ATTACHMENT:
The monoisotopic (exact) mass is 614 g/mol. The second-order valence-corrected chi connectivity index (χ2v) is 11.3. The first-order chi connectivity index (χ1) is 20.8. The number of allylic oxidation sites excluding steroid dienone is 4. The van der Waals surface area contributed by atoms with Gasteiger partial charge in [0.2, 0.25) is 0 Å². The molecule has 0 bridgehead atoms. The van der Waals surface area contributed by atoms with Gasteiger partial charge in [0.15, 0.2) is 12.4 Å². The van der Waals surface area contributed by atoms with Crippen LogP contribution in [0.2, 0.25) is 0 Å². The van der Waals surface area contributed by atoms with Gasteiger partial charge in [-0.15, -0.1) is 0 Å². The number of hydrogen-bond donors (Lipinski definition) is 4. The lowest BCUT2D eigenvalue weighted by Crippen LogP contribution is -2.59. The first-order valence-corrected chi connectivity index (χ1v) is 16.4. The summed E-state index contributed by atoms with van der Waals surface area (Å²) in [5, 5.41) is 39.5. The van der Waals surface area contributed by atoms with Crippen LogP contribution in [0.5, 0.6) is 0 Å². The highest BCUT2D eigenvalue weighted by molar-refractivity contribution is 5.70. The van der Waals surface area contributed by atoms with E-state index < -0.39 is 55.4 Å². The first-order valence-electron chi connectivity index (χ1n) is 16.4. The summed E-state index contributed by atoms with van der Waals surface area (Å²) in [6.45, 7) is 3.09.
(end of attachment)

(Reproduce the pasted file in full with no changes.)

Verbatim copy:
The monoisotopic (exact) mass is 614 g/mol. The second-order valence-corrected chi connectivity index (χ2v) is 11.3. The first-order chi connectivity index (χ1) is 20.8. The number of allylic oxidation sites excluding steroid dienone is 4. The van der Waals surface area contributed by atoms with Gasteiger partial charge in [0.2, 0.25) is 0 Å². The molecule has 0 bridgehead atoms. The van der Waals surface area contributed by atoms with Gasteiger partial charge in [0.15, 0.2) is 12.4 Å². The van der Waals surface area contributed by atoms with Crippen LogP contribution in [0.2, 0.25) is 0 Å². The van der Waals surface area contributed by atoms with Gasteiger partial charge in [-0.15, -0.1) is 0 Å². The number of hydrogen-bond donors (Lipinski definition) is 4. The lowest BCUT2D eigenvalue weighted by Crippen LogP contribution is -2.59. The first-order valence-corrected chi connectivity index (χ1v) is 16.4. The summed E-state index contributed by atoms with van der Waals surface area (Å²) in [5, 5.41) is 39.5. The van der Waals surface area contributed by atoms with Crippen LogP contribution in [0.5, 0.6) is 0 Å². The highest BCUT2D eigenvalue weighted by molar-refractivity contribution is 5.70. The van der Waals surface area contributed by atoms with E-state index < -0.39 is 55.4 Å². The first-order valence-electron chi connectivity index (χ1n) is 16.4. The summed E-state index contributed by atoms with van der Waals surface area (Å²) in [6.45, 7) is 3.09.